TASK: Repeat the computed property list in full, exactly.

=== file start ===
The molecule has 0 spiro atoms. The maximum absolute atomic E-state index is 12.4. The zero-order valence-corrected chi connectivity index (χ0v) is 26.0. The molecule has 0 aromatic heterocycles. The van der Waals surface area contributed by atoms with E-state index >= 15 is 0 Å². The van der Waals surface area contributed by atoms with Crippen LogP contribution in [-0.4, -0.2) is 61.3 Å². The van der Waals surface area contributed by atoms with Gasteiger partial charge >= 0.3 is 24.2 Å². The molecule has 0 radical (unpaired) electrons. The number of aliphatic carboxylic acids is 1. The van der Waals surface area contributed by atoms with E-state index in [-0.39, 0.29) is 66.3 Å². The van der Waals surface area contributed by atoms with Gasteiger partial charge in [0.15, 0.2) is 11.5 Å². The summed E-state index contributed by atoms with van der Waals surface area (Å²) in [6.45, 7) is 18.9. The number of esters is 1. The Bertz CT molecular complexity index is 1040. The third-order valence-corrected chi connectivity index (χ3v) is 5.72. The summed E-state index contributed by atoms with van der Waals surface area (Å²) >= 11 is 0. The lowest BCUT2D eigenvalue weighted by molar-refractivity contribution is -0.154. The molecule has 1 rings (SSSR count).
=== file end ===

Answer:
The molecule has 0 spiro atoms. The maximum absolute atomic E-state index is 12.4. The zero-order valence-corrected chi connectivity index (χ0v) is 26.0. The molecule has 0 aromatic heterocycles. The van der Waals surface area contributed by atoms with E-state index >= 15 is 0 Å². The van der Waals surface area contributed by atoms with Crippen LogP contribution in [-0.4, -0.2) is 61.3 Å². The van der Waals surface area contributed by atoms with Gasteiger partial charge >= 0.3 is 24.2 Å². The molecule has 0 radical (unpaired) electrons. The number of aliphatic carboxylic acids is 1. The van der Waals surface area contributed by atoms with E-state index in [-0.39, 0.29) is 66.3 Å². The van der Waals surface area contributed by atoms with Gasteiger partial charge in [0.15, 0.2) is 11.5 Å². The summed E-state index contributed by atoms with van der Waals surface area (Å²) in [6.45, 7) is 18.9. The number of esters is 1. The Bertz CT molecular complexity index is 1040. The third-order valence-corrected chi connectivity index (χ3v) is 5.72. The summed E-state index contributed by atoms with van der Waals surface area (Å²) >= 11 is 0. The lowest BCUT2D eigenvalue weighted by molar-refractivity contribution is -0.154. The molecule has 1 rings (SSSR count).